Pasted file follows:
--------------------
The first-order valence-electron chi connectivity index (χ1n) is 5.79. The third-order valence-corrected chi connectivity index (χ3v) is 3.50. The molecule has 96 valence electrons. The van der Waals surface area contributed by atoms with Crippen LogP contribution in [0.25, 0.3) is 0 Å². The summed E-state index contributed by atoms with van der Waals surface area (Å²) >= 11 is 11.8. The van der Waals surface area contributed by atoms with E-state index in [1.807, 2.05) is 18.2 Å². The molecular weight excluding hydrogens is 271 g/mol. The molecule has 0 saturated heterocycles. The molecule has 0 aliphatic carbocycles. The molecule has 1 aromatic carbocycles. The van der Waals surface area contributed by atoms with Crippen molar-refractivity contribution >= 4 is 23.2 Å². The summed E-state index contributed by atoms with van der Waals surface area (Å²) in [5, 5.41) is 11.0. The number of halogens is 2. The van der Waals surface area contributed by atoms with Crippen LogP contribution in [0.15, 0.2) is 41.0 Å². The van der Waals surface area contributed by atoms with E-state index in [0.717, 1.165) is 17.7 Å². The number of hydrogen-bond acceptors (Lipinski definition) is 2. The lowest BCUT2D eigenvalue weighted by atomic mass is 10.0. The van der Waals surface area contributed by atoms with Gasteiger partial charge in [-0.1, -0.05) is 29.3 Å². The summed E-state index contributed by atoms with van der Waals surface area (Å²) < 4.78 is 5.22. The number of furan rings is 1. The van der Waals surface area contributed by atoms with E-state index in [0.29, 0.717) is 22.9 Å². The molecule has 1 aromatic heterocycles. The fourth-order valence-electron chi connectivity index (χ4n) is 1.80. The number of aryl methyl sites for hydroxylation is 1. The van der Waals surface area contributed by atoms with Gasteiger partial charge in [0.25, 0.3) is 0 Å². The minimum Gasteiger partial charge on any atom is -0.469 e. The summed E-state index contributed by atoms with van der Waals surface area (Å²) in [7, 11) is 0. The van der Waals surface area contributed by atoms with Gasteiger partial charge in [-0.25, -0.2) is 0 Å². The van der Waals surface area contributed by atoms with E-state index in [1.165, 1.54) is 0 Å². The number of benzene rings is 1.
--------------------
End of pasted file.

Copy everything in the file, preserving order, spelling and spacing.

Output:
The first-order valence-electron chi connectivity index (χ1n) is 5.79. The third-order valence-corrected chi connectivity index (χ3v) is 3.50. The molecule has 96 valence electrons. The van der Waals surface area contributed by atoms with Crippen LogP contribution in [0.25, 0.3) is 0 Å². The summed E-state index contributed by atoms with van der Waals surface area (Å²) >= 11 is 11.8. The van der Waals surface area contributed by atoms with E-state index in [1.807, 2.05) is 18.2 Å². The molecular weight excluding hydrogens is 271 g/mol. The molecule has 0 saturated heterocycles. The molecule has 0 aliphatic carbocycles. The molecule has 1 aromatic carbocycles. The van der Waals surface area contributed by atoms with Crippen molar-refractivity contribution >= 4 is 23.2 Å². The summed E-state index contributed by atoms with van der Waals surface area (Å²) in [5, 5.41) is 11.0. The number of halogens is 2. The van der Waals surface area contributed by atoms with Crippen LogP contribution in [0.15, 0.2) is 41.0 Å². The van der Waals surface area contributed by atoms with E-state index in [0.717, 1.165) is 17.7 Å². The number of hydrogen-bond acceptors (Lipinski definition) is 2. The lowest BCUT2D eigenvalue weighted by atomic mass is 10.0. The van der Waals surface area contributed by atoms with Gasteiger partial charge in [-0.1, -0.05) is 29.3 Å². The summed E-state index contributed by atoms with van der Waals surface area (Å²) < 4.78 is 5.22. The number of furan rings is 1. The van der Waals surface area contributed by atoms with E-state index in [0.29, 0.717) is 22.9 Å². The molecule has 1 aromatic heterocycles. The fourth-order valence-electron chi connectivity index (χ4n) is 1.80. The number of aryl methyl sites for hydroxylation is 1. The van der Waals surface area contributed by atoms with Gasteiger partial charge in [0.25, 0.3) is 0 Å². The minimum Gasteiger partial charge on any atom is -0.469 e. The summed E-state index contributed by atoms with van der Waals surface area (Å²) in [7, 11) is 0. The van der Waals surface area contributed by atoms with Gasteiger partial charge in [-0.25, -0.2) is 0 Å². The van der Waals surface area contributed by atoms with E-state index in [1.165, 1.54) is 0 Å². The number of benzene rings is 1.